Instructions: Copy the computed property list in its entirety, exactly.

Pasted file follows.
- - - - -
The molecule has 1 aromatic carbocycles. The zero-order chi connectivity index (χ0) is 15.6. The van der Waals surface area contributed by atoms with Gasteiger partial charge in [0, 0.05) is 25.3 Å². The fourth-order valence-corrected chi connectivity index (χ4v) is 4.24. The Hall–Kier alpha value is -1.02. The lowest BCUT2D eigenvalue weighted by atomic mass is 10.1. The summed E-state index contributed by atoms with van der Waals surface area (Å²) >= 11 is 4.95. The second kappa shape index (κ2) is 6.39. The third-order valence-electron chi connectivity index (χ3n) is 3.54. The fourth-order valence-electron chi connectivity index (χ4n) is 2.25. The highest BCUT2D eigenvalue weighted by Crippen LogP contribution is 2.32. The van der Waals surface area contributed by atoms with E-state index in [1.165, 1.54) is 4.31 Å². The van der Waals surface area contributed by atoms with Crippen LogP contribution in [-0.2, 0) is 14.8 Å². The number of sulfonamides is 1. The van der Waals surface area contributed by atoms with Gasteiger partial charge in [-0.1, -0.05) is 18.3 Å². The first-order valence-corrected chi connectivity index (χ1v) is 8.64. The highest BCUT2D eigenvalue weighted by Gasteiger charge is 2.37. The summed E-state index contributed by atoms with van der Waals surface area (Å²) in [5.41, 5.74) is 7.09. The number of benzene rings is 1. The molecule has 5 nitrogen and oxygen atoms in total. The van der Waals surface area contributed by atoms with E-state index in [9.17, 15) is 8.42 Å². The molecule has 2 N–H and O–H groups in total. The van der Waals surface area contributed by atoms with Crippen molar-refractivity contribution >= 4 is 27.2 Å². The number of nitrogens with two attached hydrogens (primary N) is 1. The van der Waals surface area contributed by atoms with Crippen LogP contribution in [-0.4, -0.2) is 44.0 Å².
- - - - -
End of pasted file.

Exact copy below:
The molecule has 1 aromatic carbocycles. The zero-order chi connectivity index (χ0) is 15.6. The van der Waals surface area contributed by atoms with Gasteiger partial charge in [0, 0.05) is 25.3 Å². The fourth-order valence-corrected chi connectivity index (χ4v) is 4.24. The Hall–Kier alpha value is -1.02. The lowest BCUT2D eigenvalue weighted by atomic mass is 10.1. The summed E-state index contributed by atoms with van der Waals surface area (Å²) >= 11 is 4.95. The second kappa shape index (κ2) is 6.39. The third-order valence-electron chi connectivity index (χ3n) is 3.54. The fourth-order valence-electron chi connectivity index (χ4n) is 2.25. The highest BCUT2D eigenvalue weighted by Crippen LogP contribution is 2.32. The van der Waals surface area contributed by atoms with E-state index in [1.165, 1.54) is 4.31 Å². The van der Waals surface area contributed by atoms with Crippen LogP contribution in [-0.2, 0) is 14.8 Å². The number of sulfonamides is 1. The van der Waals surface area contributed by atoms with Gasteiger partial charge in [-0.1, -0.05) is 18.3 Å². The first-order valence-corrected chi connectivity index (χ1v) is 8.64. The highest BCUT2D eigenvalue weighted by Gasteiger charge is 2.37. The summed E-state index contributed by atoms with van der Waals surface area (Å²) in [5.41, 5.74) is 7.09. The number of benzene rings is 1. The molecule has 5 nitrogen and oxygen atoms in total. The van der Waals surface area contributed by atoms with E-state index in [9.17, 15) is 8.42 Å². The molecule has 2 N–H and O–H groups in total. The van der Waals surface area contributed by atoms with Crippen molar-refractivity contribution >= 4 is 27.2 Å². The number of nitrogens with two attached hydrogens (primary N) is 1. The van der Waals surface area contributed by atoms with Crippen LogP contribution in [-0.4, -0.2) is 44.0 Å².